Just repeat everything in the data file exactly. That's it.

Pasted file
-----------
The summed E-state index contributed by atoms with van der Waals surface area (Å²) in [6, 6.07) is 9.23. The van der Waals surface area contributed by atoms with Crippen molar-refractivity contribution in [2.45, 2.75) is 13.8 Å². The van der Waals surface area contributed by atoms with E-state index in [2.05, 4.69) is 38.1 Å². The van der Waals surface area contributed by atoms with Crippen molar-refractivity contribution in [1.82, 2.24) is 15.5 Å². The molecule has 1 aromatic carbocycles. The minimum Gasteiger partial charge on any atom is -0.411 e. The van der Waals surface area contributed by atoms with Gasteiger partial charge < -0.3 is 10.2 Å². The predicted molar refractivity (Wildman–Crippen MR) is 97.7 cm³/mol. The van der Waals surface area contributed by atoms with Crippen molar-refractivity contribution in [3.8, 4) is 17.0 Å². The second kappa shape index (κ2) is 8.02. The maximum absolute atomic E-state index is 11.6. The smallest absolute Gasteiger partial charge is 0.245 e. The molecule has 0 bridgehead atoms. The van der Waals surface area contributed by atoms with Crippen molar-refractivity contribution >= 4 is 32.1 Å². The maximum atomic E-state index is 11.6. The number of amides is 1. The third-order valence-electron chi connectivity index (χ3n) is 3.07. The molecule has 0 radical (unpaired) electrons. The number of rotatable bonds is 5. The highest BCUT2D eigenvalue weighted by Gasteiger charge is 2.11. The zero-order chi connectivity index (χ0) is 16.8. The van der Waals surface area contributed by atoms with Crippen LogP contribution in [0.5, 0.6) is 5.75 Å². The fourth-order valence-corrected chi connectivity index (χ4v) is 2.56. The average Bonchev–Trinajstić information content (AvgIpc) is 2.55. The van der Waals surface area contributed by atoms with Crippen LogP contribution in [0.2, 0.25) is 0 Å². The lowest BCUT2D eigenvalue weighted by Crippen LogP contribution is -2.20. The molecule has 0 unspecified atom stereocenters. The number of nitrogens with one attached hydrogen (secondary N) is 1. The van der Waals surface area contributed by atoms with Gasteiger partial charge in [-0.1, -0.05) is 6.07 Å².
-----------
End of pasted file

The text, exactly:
The summed E-state index contributed by atoms with van der Waals surface area (Å²) in [6, 6.07) is 9.23. The van der Waals surface area contributed by atoms with Crippen molar-refractivity contribution in [2.45, 2.75) is 13.8 Å². The van der Waals surface area contributed by atoms with E-state index in [2.05, 4.69) is 38.1 Å². The van der Waals surface area contributed by atoms with Crippen molar-refractivity contribution in [1.82, 2.24) is 15.5 Å². The molecule has 1 aromatic carbocycles. The minimum Gasteiger partial charge on any atom is -0.411 e. The van der Waals surface area contributed by atoms with Gasteiger partial charge < -0.3 is 10.2 Å². The predicted molar refractivity (Wildman–Crippen MR) is 97.7 cm³/mol. The van der Waals surface area contributed by atoms with Crippen molar-refractivity contribution in [3.8, 4) is 17.0 Å². The second kappa shape index (κ2) is 8.02. The maximum absolute atomic E-state index is 11.6. The smallest absolute Gasteiger partial charge is 0.245 e. The molecule has 0 bridgehead atoms. The van der Waals surface area contributed by atoms with Crippen molar-refractivity contribution >= 4 is 32.1 Å². The maximum atomic E-state index is 11.6. The number of amides is 1. The third-order valence-electron chi connectivity index (χ3n) is 3.07. The molecule has 0 radical (unpaired) electrons. The number of rotatable bonds is 5. The highest BCUT2D eigenvalue weighted by Gasteiger charge is 2.11. The zero-order chi connectivity index (χ0) is 16.8. The van der Waals surface area contributed by atoms with Crippen LogP contribution in [0.5, 0.6) is 5.75 Å². The fourth-order valence-corrected chi connectivity index (χ4v) is 2.56. The average Bonchev–Trinajstić information content (AvgIpc) is 2.55. The van der Waals surface area contributed by atoms with Crippen LogP contribution in [0.2, 0.25) is 0 Å². The lowest BCUT2D eigenvalue weighted by Crippen LogP contribution is -2.20. The molecule has 0 unspecified atom stereocenters. The number of nitrogens with one attached hydrogen (secondary N) is 1. The van der Waals surface area contributed by atoms with Gasteiger partial charge in [-0.1, -0.05) is 6.07 Å².